Heavy Weather Anchoring
Anchors will hold when properly set on an appropriate rode. Lets consider some math. The rode size (Chain, line or a combination of the the two) along with the anchor size WILL determine the holding ability which is commonly measured in Pounds of force. Im going to present a new factor of consideration.
"Two anchors are better than one." Is this true? Yes, but its not that simple. While two anchors set at a forty five degree angle could possibly hold better then one, it is not the best way to set two anchors. Two anchors chained behind one another will hold better than two separate anchors. I use a Danforth, fluke style, anchor as the forward anchor with a plow or preferably CQR chained about twenty five feet behind the Danforth. Shackle chain to a swivel on the Danforth or better yet Foretress Anchor. Run fifteen to twenty five feet of chain to a CQR and shackle aft end of chain to the trip line ring on the plow end of the CQR. Run anchor rode from CQR to the bow of the vessel. All chain rode works well, but be sure to rig a snubber when using all chain rode. Use a minimum of thirty five feet, preferably more, of chain when using a line chain combination rode.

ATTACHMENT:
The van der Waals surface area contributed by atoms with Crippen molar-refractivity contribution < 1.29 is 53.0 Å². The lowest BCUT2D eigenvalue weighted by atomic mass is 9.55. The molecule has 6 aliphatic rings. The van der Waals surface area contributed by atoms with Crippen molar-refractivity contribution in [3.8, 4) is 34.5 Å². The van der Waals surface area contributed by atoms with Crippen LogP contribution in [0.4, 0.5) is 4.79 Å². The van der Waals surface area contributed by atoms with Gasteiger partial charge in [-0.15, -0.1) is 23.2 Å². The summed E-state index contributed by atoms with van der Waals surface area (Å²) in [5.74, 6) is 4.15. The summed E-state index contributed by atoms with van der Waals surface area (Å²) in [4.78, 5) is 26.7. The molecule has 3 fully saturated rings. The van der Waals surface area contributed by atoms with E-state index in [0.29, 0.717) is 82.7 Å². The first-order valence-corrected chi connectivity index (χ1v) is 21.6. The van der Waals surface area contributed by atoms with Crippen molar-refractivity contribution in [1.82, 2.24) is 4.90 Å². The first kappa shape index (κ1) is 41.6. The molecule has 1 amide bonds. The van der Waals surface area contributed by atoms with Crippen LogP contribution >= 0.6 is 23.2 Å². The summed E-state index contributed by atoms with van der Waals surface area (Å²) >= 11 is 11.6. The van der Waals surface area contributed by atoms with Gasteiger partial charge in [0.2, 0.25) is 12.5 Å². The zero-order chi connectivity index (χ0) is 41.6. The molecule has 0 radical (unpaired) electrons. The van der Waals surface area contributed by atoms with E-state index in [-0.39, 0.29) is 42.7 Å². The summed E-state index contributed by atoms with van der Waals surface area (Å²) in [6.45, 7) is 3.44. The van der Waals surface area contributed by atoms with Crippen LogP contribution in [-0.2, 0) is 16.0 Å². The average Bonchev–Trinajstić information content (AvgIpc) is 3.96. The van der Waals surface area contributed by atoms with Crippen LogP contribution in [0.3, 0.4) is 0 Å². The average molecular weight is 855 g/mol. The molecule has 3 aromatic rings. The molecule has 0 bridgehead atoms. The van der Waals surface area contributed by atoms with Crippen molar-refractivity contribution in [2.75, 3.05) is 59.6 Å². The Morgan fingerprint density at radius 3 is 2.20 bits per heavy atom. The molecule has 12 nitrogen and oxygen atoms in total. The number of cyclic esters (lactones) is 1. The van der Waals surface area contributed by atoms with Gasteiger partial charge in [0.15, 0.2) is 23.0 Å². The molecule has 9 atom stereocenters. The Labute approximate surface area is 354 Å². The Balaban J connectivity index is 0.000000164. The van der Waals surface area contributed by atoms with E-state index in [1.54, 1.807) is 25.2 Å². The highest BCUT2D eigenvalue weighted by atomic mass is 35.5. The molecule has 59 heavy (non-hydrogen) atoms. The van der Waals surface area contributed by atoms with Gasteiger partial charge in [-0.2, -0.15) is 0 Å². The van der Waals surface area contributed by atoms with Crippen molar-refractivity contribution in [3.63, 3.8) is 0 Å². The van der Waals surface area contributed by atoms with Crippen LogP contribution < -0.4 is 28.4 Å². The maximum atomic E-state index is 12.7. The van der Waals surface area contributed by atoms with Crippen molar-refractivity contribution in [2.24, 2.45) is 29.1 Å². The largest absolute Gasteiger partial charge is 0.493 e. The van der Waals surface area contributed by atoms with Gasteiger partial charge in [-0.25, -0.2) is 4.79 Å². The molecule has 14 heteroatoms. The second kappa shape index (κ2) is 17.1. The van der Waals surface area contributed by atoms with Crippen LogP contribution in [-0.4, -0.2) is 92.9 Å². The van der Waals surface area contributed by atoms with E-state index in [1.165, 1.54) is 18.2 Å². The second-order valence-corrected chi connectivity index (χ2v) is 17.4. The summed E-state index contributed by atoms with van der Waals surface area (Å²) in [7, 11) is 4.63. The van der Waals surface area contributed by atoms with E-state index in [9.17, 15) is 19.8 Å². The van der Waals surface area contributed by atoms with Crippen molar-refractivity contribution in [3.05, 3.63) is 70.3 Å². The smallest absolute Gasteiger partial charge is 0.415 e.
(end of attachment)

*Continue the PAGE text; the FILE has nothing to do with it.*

Follow this check list when anchoring:
1. Be sure to rig chaffing gear
2. Secure to both bow cleats
3. Consider running an additional line from the rode around base of the mast just above the deck on a keel stepped mast.
4. Always remove all canvas including dodgers and biminis.
5. Always remove all sails from furlers, booms and deck bags
Remove anything removable that would cause addition sail area during a blow.
6. Work safely. There is a tendency to be in a rush and stressed when preparing for a hurricane. Resist this mood and keep safety first. This will also help prevent forgetting to do items.
Remember this: With proper preparation, there is no reason a hurricane should cause significant damage.